It’s difficult to take an interest in permaculture and environmental protection in Central America without coming across stories of the severe persecution faced by many land defenders at the hands of powerful political and corporate alliances. During my time on the Gotoco programme in Guatemala, I heard of a number of environmental initiatives that threatened the security of those involved, and unfortunately the risks are even greater for land activists in other Central American countries.
According to Dr Jessica Hernandez, land defenders are activists who work to protect ecosystems and the human right to a safe, healthy environment. They are often members of indigenous communities, like her, who are protecting the natural resources that they depend upon for sustenance and spirituality from expropriation, pollution, depletion and destruction. It’s important to note that indigenous peoples in central America are far from homogenous; with over 20 Mayan groups in Guatemala alone, alongside the Garifuna descendants of mixed free-African and indigenous American ancestry. One thing that each struggle over land rights has in common is the way it sustains colonial structures by contributing to the power and wealth of a small minority through the pollution and extraction of la Madre Tierra.
The first time we were made aware of the threat posed to environmental activists in Guatemala was at IMAP, where we learnt about la Red Nacional por la Defensa de la Soberania Alimentaria en Guatemala; a network of civil society organisations that strives to uphold food sovereignty for vulnerable people. We were told that many members are forced to hide their identities when they join and that some are too afraid to speak publicly or appear in press. Relatively speaking, IMAP is considered a safe haven for permaculturists who are practicing and educating about alternatives to the dominant extractive practices, but even so, the session facilitator told us that they are always aware of who might be in the room.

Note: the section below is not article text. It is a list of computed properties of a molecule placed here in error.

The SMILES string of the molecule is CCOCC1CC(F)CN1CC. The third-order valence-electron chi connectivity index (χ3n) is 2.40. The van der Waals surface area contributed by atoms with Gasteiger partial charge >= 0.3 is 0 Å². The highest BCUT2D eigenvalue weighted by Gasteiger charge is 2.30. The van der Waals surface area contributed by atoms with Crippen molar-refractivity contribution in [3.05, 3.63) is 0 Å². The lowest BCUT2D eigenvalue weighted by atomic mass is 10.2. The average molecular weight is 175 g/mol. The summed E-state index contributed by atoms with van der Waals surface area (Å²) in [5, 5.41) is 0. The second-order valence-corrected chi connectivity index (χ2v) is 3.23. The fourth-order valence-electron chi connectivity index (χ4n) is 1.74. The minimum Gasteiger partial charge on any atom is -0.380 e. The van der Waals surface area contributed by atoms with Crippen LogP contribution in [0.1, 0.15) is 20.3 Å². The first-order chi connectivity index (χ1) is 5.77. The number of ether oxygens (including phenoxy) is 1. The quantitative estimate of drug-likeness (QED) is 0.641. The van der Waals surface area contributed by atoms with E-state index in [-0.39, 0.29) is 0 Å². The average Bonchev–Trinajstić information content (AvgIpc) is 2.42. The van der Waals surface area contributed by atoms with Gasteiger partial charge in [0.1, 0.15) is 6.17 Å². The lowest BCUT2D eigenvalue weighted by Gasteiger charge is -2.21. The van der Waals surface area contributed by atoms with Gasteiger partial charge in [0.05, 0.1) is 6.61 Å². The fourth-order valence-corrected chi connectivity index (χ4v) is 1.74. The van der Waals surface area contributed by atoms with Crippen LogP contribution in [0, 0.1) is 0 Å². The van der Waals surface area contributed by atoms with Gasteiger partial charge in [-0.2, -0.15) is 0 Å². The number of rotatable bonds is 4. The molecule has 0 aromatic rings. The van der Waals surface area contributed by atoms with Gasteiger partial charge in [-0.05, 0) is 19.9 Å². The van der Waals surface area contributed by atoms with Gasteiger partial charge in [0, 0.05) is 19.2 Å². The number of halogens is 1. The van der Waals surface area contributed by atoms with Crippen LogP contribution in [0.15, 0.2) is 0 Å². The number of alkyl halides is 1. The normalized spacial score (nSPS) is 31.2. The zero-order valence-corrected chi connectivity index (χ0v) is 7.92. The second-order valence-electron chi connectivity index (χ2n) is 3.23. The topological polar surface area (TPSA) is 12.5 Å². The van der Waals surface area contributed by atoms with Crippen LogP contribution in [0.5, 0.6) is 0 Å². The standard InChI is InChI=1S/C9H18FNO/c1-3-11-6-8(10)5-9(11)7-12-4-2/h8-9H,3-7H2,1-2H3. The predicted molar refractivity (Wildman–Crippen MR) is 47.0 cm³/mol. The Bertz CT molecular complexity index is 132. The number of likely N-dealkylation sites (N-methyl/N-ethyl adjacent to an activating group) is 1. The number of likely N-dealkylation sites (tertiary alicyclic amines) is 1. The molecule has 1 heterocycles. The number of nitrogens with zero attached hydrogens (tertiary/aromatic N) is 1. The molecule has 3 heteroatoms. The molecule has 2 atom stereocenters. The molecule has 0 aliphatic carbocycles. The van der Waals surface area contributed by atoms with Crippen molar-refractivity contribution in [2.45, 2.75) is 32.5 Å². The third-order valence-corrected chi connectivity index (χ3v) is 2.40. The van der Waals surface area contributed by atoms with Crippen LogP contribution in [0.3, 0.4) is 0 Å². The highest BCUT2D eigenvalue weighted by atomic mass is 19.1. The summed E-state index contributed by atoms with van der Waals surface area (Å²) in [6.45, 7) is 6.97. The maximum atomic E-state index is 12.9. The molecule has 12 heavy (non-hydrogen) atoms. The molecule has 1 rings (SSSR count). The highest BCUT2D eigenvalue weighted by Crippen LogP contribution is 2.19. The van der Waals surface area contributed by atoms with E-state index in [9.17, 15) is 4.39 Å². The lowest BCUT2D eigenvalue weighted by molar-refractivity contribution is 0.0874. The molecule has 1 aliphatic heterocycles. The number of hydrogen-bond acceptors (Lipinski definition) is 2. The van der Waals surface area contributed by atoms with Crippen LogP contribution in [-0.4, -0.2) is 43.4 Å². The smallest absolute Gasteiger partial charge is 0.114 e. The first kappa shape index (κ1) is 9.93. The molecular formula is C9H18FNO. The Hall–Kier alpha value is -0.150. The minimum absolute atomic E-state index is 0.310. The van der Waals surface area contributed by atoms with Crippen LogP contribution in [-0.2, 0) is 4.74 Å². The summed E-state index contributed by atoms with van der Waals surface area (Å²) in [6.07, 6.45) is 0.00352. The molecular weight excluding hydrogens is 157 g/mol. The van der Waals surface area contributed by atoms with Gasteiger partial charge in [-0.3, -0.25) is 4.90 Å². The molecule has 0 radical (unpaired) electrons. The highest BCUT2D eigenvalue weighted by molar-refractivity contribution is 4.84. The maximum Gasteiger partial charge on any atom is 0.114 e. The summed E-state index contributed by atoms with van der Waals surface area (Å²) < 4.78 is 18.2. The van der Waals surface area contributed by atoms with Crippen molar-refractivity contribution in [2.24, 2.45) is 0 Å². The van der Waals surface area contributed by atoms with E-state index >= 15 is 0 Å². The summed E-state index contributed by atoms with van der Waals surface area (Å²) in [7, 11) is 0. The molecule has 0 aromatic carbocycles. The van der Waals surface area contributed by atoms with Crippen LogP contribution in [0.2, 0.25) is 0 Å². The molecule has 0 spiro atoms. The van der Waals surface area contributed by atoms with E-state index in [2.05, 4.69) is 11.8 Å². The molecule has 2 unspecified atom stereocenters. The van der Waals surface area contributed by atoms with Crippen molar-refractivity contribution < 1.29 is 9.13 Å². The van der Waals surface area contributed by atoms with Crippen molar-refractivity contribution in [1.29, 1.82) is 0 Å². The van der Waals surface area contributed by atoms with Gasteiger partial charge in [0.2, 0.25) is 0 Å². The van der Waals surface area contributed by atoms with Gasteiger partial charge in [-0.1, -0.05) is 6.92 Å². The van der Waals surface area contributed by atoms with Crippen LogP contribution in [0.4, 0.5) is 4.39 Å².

Peace Brigades International, who accompany land defenders and report internationally on violations of human rights, observed in March 2023 that land defenders in Guatemala who oppose extractive projects and unsustainable agricultural developments are facing threats, intimidation and killings. They also noted an increase in cases of criminalisation against human rights defenders as well as a wave of violent evictions of indigenous communities. A particularly recent example of this occurred in June last year when Cristóbal Pop Coc, a Q’eqchi’ Mayan activist in Izabal, was arrested and accused of intent to commit a crime. This followed Cristóbal’s lawful campaign against the notorious Fenix Nickel Mine which operates on Q’eqchi’ lands without a valid licence and without consulting the representatives of the indigenous community affected by the mining operations. Leaked documents also show payments to the police by the mining company for the persecution and detention of activists and journalists who oppose their operations.
This incident demonstrates the collusion between large-scale corporations and Guatemalan authorities to criminalise land defenders who threaten to disrupt extractive resource methods and capitalist growth. For indigenous environmental activists to be able to continue their important work in peace, the State of Guatemala must:
- Implement and apply national and international laws that guarantee the rights of indigenous people
- Stop criminalising defenders of human rights, land and territory
- Guarantee access to justice for environmental campaigners and release the wrongly accused from prison